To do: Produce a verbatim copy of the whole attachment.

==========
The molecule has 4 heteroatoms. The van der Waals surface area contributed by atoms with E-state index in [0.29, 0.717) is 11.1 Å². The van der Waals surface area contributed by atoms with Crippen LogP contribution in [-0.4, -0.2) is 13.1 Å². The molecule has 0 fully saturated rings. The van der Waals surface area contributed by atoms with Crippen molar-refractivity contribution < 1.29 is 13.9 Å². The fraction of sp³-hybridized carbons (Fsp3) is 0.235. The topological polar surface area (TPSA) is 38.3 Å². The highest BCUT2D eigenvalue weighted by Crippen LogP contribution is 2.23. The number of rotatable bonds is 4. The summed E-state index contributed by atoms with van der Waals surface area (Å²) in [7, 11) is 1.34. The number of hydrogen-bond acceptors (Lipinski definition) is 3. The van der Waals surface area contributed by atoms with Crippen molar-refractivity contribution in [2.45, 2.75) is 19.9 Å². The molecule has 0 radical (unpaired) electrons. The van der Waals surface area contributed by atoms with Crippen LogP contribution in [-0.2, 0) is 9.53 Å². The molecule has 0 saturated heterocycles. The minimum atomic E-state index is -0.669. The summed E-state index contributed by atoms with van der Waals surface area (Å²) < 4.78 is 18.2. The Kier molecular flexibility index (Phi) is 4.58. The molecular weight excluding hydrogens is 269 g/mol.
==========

The molecule has 4 heteroatoms. The van der Waals surface area contributed by atoms with E-state index in [0.29, 0.717) is 11.1 Å². The van der Waals surface area contributed by atoms with Crippen LogP contribution in [-0.4, -0.2) is 13.1 Å². The molecule has 0 fully saturated rings. The van der Waals surface area contributed by atoms with Crippen molar-refractivity contribution < 1.29 is 13.9 Å². The fraction of sp³-hybridized carbons (Fsp3) is 0.235. The topological polar surface area (TPSA) is 38.3 Å². The highest BCUT2D eigenvalue weighted by Crippen LogP contribution is 2.23. The number of rotatable bonds is 4. The summed E-state index contributed by atoms with van der Waals surface area (Å²) in [7, 11) is 1.34. The number of hydrogen-bond acceptors (Lipinski definition) is 3. The van der Waals surface area contributed by atoms with Crippen molar-refractivity contribution in [2.45, 2.75) is 19.9 Å². The molecule has 0 radical (unpaired) electrons. The van der Waals surface area contributed by atoms with Crippen LogP contribution in [-0.2, 0) is 9.53 Å². The molecule has 0 saturated heterocycles. The minimum atomic E-state index is -0.669. The summed E-state index contributed by atoms with van der Waals surface area (Å²) < 4.78 is 18.2. The Kier molecular flexibility index (Phi) is 4.58. The molecular weight excluding hydrogens is 269 g/mol.